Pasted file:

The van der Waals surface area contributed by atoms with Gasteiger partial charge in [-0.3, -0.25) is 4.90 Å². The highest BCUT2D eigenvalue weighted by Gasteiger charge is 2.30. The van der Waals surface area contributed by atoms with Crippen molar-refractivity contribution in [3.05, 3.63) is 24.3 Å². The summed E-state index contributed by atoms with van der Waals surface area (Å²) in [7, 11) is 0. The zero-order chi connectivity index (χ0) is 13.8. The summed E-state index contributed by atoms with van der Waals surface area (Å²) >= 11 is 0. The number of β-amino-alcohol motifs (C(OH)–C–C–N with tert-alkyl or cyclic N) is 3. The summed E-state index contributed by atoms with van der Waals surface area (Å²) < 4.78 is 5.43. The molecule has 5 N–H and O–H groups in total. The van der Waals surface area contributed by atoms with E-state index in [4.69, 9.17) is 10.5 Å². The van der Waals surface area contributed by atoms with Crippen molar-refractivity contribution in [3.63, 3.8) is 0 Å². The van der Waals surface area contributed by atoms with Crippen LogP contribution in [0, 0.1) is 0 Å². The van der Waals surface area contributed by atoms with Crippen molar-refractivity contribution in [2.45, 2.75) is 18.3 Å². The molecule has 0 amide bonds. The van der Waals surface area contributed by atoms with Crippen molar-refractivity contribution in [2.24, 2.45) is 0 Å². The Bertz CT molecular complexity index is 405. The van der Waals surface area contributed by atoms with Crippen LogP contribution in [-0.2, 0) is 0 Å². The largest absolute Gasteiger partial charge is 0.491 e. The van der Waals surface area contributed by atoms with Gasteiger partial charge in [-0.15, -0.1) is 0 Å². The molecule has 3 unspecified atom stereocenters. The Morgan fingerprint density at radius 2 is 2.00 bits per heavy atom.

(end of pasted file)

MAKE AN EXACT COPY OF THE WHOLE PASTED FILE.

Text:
The van der Waals surface area contributed by atoms with Gasteiger partial charge in [-0.3, -0.25) is 4.90 Å². The highest BCUT2D eigenvalue weighted by Gasteiger charge is 2.30. The van der Waals surface area contributed by atoms with Crippen molar-refractivity contribution in [3.05, 3.63) is 24.3 Å². The summed E-state index contributed by atoms with van der Waals surface area (Å²) in [7, 11) is 0. The zero-order chi connectivity index (χ0) is 13.8. The summed E-state index contributed by atoms with van der Waals surface area (Å²) >= 11 is 0. The number of β-amino-alcohol motifs (C(OH)–C–C–N with tert-alkyl or cyclic N) is 3. The summed E-state index contributed by atoms with van der Waals surface area (Å²) < 4.78 is 5.43. The molecule has 5 N–H and O–H groups in total. The van der Waals surface area contributed by atoms with E-state index in [4.69, 9.17) is 10.5 Å². The van der Waals surface area contributed by atoms with Crippen molar-refractivity contribution in [3.63, 3.8) is 0 Å². The van der Waals surface area contributed by atoms with Crippen LogP contribution in [0, 0.1) is 0 Å². The van der Waals surface area contributed by atoms with Crippen molar-refractivity contribution in [2.45, 2.75) is 18.3 Å². The molecule has 0 amide bonds. The van der Waals surface area contributed by atoms with Crippen molar-refractivity contribution in [2.24, 2.45) is 0 Å². The Bertz CT molecular complexity index is 405. The van der Waals surface area contributed by atoms with Crippen LogP contribution in [-0.2, 0) is 0 Å². The largest absolute Gasteiger partial charge is 0.491 e. The van der Waals surface area contributed by atoms with Gasteiger partial charge in [-0.15, -0.1) is 0 Å². The molecule has 3 unspecified atom stereocenters. The Morgan fingerprint density at radius 2 is 2.00 bits per heavy atom.